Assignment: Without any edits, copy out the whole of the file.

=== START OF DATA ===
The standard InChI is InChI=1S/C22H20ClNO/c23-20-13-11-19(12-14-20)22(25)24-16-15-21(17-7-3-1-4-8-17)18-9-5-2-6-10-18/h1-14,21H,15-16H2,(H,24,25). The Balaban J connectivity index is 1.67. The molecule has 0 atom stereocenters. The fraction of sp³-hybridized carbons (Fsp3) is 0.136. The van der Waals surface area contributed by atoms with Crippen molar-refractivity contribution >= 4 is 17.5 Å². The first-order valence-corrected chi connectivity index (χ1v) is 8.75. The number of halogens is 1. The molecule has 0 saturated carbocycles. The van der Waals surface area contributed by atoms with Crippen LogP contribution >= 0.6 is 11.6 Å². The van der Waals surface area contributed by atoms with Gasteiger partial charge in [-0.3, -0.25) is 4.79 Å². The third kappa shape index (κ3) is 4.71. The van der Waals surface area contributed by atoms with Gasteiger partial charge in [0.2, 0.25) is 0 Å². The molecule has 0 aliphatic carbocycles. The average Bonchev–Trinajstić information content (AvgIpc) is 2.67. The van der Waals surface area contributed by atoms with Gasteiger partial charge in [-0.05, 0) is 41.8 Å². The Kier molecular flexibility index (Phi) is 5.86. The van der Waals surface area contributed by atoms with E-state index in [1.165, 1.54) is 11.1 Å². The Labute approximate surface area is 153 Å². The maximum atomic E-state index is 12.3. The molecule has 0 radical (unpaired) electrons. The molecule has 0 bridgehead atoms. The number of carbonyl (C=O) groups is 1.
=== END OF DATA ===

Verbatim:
The standard InChI is InChI=1S/C22H20ClNO/c23-20-13-11-19(12-14-20)22(25)24-16-15-21(17-7-3-1-4-8-17)18-9-5-2-6-10-18/h1-14,21H,15-16H2,(H,24,25). The Balaban J connectivity index is 1.67. The molecule has 0 atom stereocenters. The fraction of sp³-hybridized carbons (Fsp3) is 0.136. The van der Waals surface area contributed by atoms with Crippen molar-refractivity contribution >= 4 is 17.5 Å². The first-order valence-corrected chi connectivity index (χ1v) is 8.75. The number of halogens is 1. The molecule has 0 saturated carbocycles. The van der Waals surface area contributed by atoms with Crippen LogP contribution >= 0.6 is 11.6 Å². The van der Waals surface area contributed by atoms with Gasteiger partial charge in [-0.3, -0.25) is 4.79 Å². The third kappa shape index (κ3) is 4.71. The van der Waals surface area contributed by atoms with Gasteiger partial charge in [0.2, 0.25) is 0 Å². The molecule has 0 aliphatic carbocycles. The average Bonchev–Trinajstić information content (AvgIpc) is 2.67. The van der Waals surface area contributed by atoms with Gasteiger partial charge in [-0.05, 0) is 41.8 Å². The Kier molecular flexibility index (Phi) is 5.86. The van der Waals surface area contributed by atoms with E-state index in [1.165, 1.54) is 11.1 Å². The Labute approximate surface area is 153 Å². The maximum atomic E-state index is 12.3. The molecule has 0 radical (unpaired) electrons. The molecule has 0 bridgehead atoms. The number of carbonyl (C=O) groups is 1.